They literally come from around the world to make their pilgrimages.
Amidst the splendid natural beauty and rolling, wooded hills of Wisconsin’s fabled Kettle Moraine forests, the visitors make their way to one hill in particular, the highest elevation in the entire state. They come to pray and worship at the Basilica and National Shrine of Mary Help of Christians at Holy Hill.
Fixing their eyes on the Basilica’s majestic twin steeples, which are clearly visible for miles in any direction, many visitors actually miss the smaller worship facility at the base of the hill. They barely notice the modest building and may not even realize it’s a church.
Fr. Keith Bonaventure Lussier was one of those visitors about 30 years ago. As he would later discover, the building is actually St. Mary of the Hill Catholic Church, a parish that traces its roots all the way back to its first log chapel built in 1846. He also could never have guessed that one day he would come to be its pastor.
“It’s purposely kept not looking like a church because we don’t want to have a competition with the Shrine or give the impression that this is the Shrine,” Fr. Lussier said. “It’s pretty obvious that it’s not (the Shrine) but we’ve purposely kept it very low key and we’re just happy to be here.”
There are also differences in the Mass experience between the Basilica and St. Mary of the Hill.
“If go to the Hill, you have highly formal Masses, basilica-style Masses with organ and choir singing and you have the formal genuflecting, kneeling, etc.,” said Fr. Lussier. “This building here and our worship space are more informal. There are no kneelers because there is no room. It’s basically chairs, more low-key and a more fellowship-type atmosphere. We offer donuts and coffee after each Mass and people congregate in that area. We’ve tried to bring about a family spirit and, because our family is split between the Shrine and here, it’s very important that those who come here are able to do that.”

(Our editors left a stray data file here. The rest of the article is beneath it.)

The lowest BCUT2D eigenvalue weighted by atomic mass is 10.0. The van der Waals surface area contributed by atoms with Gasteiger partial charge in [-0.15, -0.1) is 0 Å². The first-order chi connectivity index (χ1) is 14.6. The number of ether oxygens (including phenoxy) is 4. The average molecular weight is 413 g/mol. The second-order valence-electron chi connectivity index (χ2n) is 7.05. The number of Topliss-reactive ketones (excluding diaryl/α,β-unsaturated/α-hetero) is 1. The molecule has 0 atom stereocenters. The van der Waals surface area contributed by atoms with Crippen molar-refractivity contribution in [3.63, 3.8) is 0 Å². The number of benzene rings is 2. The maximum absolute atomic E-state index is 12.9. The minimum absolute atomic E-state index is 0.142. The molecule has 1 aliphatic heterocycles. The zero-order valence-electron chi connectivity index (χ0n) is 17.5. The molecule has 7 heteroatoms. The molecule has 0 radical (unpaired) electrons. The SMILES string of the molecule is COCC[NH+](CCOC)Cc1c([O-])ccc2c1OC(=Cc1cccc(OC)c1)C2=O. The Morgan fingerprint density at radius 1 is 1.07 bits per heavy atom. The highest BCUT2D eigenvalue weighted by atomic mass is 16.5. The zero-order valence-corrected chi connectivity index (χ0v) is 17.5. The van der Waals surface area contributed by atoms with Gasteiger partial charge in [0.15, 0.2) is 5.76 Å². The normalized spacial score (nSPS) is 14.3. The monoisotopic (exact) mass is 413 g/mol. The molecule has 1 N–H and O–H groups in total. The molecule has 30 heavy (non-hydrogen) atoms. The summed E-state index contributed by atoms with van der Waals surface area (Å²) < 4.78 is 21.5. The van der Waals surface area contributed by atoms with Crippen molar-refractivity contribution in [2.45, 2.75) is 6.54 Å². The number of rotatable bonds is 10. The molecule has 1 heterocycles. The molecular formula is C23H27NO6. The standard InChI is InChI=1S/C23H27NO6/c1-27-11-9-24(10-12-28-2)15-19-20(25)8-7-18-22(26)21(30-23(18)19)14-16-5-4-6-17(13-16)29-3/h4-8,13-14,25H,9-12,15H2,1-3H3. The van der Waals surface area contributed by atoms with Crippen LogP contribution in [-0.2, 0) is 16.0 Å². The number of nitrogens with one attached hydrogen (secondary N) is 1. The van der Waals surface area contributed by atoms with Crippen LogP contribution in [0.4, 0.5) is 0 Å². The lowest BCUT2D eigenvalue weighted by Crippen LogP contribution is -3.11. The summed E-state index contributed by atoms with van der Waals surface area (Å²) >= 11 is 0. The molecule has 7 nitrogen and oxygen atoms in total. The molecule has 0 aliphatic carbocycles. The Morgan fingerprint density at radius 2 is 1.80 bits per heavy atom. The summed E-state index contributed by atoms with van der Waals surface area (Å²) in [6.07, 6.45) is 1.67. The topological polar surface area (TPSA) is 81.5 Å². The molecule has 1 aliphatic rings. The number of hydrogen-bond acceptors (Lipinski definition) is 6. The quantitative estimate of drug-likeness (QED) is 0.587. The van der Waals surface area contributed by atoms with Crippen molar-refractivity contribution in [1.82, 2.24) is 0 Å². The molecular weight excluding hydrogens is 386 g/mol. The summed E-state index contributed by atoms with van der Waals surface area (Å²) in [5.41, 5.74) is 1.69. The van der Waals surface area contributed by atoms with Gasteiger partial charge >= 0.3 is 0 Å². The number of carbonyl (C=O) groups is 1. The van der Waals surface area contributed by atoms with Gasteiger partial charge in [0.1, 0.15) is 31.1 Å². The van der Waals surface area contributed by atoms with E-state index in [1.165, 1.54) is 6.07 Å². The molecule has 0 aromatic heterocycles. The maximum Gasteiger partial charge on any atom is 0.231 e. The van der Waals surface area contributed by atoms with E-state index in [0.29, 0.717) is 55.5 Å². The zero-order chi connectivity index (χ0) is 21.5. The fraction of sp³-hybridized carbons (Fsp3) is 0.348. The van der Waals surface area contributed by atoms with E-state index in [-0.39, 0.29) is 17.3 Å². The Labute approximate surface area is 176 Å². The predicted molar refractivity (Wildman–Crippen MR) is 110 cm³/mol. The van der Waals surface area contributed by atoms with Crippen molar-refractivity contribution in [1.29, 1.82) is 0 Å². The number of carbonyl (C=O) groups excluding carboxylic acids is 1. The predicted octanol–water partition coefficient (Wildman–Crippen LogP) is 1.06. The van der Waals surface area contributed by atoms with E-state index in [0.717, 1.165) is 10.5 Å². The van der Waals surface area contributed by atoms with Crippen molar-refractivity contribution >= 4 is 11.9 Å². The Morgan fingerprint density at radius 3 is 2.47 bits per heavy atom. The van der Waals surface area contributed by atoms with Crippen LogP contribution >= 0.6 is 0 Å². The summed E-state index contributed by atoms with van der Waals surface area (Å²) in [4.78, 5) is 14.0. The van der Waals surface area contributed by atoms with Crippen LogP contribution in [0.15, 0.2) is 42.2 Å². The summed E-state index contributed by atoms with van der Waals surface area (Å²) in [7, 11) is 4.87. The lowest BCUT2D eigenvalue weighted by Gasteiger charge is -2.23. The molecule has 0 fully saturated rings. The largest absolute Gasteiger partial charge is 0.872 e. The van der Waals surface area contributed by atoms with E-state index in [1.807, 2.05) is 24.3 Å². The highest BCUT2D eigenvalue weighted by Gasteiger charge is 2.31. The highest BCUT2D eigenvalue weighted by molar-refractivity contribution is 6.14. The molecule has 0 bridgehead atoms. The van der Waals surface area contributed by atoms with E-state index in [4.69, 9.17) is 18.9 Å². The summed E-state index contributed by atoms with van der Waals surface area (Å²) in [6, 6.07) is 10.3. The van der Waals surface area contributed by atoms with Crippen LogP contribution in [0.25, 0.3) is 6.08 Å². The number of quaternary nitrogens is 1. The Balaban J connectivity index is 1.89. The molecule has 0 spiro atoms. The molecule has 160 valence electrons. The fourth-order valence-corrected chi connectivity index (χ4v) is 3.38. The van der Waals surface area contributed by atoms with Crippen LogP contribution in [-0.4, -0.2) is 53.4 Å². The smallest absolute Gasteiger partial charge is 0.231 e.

Low-key. Laid back. Almost hiding in the shadows of a national landmark. But once you set foot inside, you come to realize there is much more than meets the eye, something Fr. Lussier experienced in July 2017, when he was asked to serve as pastor.
“I was surprised at how big the building actually was and it hit me right away when I got inside,” said Fr. Lussier. “The other thing was that I know the relationship between the (Holy Hill) Shrine and the parish because I was here in the 1980s and I knew the pastors. I just thought, ‘Well, this is going to be exciting.’ It’s a very different from what I experienced when I was a diocesan priest in a parish.”
This parish actually began in 1846 as St. Augustine’s when a log chapel was built in honor of the saint near the spot where the St. Augustine cemetery remains in use today. Several years later, the chapel was ravaged by fire and was replaced by a stone structure which stood proudly at the corner of what is today Highway 167 and St. Augustine Road. During the 1800s, the group of mostly German immigrants who attended the church grew into a tightly-knit parish. By the early 1900s, the parish counted 80 families in its membership, and soon Irish immigrants joined the growing faith community.